'Rocky Balboa' and 'The Good Shepherd'

"Rocky Balboa" is the perfect ending to the long saga that is the "Rocky" series, and if it's Stallone's last big film, it is also a fitting farewell to the action titan.

Meanwhile, Hollywood's next generation action superstar, the everyman Matt Damon, opens with "The Good Shepherd" this Friday, pitting the old against the new for a Christmas weekend showdown.

And where Stallone made his bones with brute force, Damon does it by thinking.

Unfortunately, there's entirely too much thinking going on in Robert De Niro's latest directorial effort, and not enough action. Watching "The Good Shepherd" is akin to listening to your monotonous history professor drone on and on about the last century.

In fact, De Niro, who also appears in a small role in the film, along with other really good actors like Angelina Jolie and Billy Crudup, splices in real footage from some of U.S. history's biggest events.

Aside from shedding light on the Cold War, the film also shows that it is indeed possible for Angelina Jolie to play an undesirable woman. De Niro's direction of her performance and her dowdy alcoholic character make it entirely plausible for her husband to be a cold, ignoring partner.

Being overseas as a covert operator doesn't do much for the relationship anyway, but in the character of Edward Wilson, Damon conveys a single-minded focus on the task at hand: America.

In the end, we find that Wilson will sacrifice absolutely everything for the love of country, and honestly, I'm not sure if De Niro meant for "The Good Shepherd" to be an indictment of the CIA or an endorsement.

One thing it is not is sexy, and sadly, there's really not much to be jazzed about in this film.

"Balboa," on the other hand will appeal to those longtime "Rocky" fans, but its sentiment may conjure comparisons to Stallone's real life. In other words, this could be Stallone's own last hurrah.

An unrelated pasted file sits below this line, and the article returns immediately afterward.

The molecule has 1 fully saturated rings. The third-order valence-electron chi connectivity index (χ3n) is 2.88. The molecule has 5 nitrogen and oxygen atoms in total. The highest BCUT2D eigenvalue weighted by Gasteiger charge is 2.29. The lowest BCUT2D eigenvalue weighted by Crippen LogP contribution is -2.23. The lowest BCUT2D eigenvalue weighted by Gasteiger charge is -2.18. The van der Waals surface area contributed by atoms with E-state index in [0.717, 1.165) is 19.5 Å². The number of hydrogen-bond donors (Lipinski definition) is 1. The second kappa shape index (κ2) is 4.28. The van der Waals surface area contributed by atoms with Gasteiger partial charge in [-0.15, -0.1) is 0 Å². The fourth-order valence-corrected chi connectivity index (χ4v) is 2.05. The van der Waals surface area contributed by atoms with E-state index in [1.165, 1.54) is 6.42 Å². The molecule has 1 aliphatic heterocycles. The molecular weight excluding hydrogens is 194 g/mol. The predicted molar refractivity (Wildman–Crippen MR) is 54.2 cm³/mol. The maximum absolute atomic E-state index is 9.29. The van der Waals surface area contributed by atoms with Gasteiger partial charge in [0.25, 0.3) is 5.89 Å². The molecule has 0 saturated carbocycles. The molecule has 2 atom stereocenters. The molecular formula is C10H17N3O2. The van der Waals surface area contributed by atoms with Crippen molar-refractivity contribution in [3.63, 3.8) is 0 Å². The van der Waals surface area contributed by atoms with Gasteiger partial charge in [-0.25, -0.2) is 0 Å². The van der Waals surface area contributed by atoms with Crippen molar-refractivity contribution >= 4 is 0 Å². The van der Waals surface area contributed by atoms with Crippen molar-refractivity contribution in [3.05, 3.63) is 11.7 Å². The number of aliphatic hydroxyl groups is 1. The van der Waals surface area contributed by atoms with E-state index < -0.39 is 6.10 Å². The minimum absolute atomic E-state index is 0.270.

Stallone, who wrote and directed "Balboa," uses real-life HBO and ESPN analysts to create a aura of reality so believable you'll find yourself rooting and cheering during the boxing match, a 10-round bout between Rocky and Mason "The Line" Dixon, played by real-life boxer Antonio Tarver.

The series comes full circle when the reigning heavyweight champ puts on exhibition by giving the Philadelphia southpaw a shot in the ring.

Sounds familiar, right? Except this time Rocky isn't some unknown, but an over-the-hill champ who still has "stuff in the basement."

That isn't the only similarity to the Oscar-winning original. This Rocky is back on the streets, no longer destitute, but someone who remembers where he came from and embraces it with all of his being.

He has a restaurant named after his late wife Adrian, where he feeds an old boxer for free, and employs a neighborhood girl as his hostess to help her out of tough times as a bartender in a seedy part of town.

I loved "Rocky Balboa." When his adult son complains that living in his famous father's shadow is the reason for his own mediocrity, Stallone delivers a blistering dose of tough love that should be written in stone and posted in every high school, college and in the halls of every athletic and work institution in America.

The message: take responsibility for your own life and stop blaming everybody for your problems.

When Rocky waves to the crowd in the arena, you can't help but think this is farewell for Stallone as well, and if it is, he's going out just like he came in ... on top.

Keeping It Reel?

"The Good Shepherd" is something you can wait to see, but "Rocky Balboa" is a must-see right now. Go. What are you still doing here?

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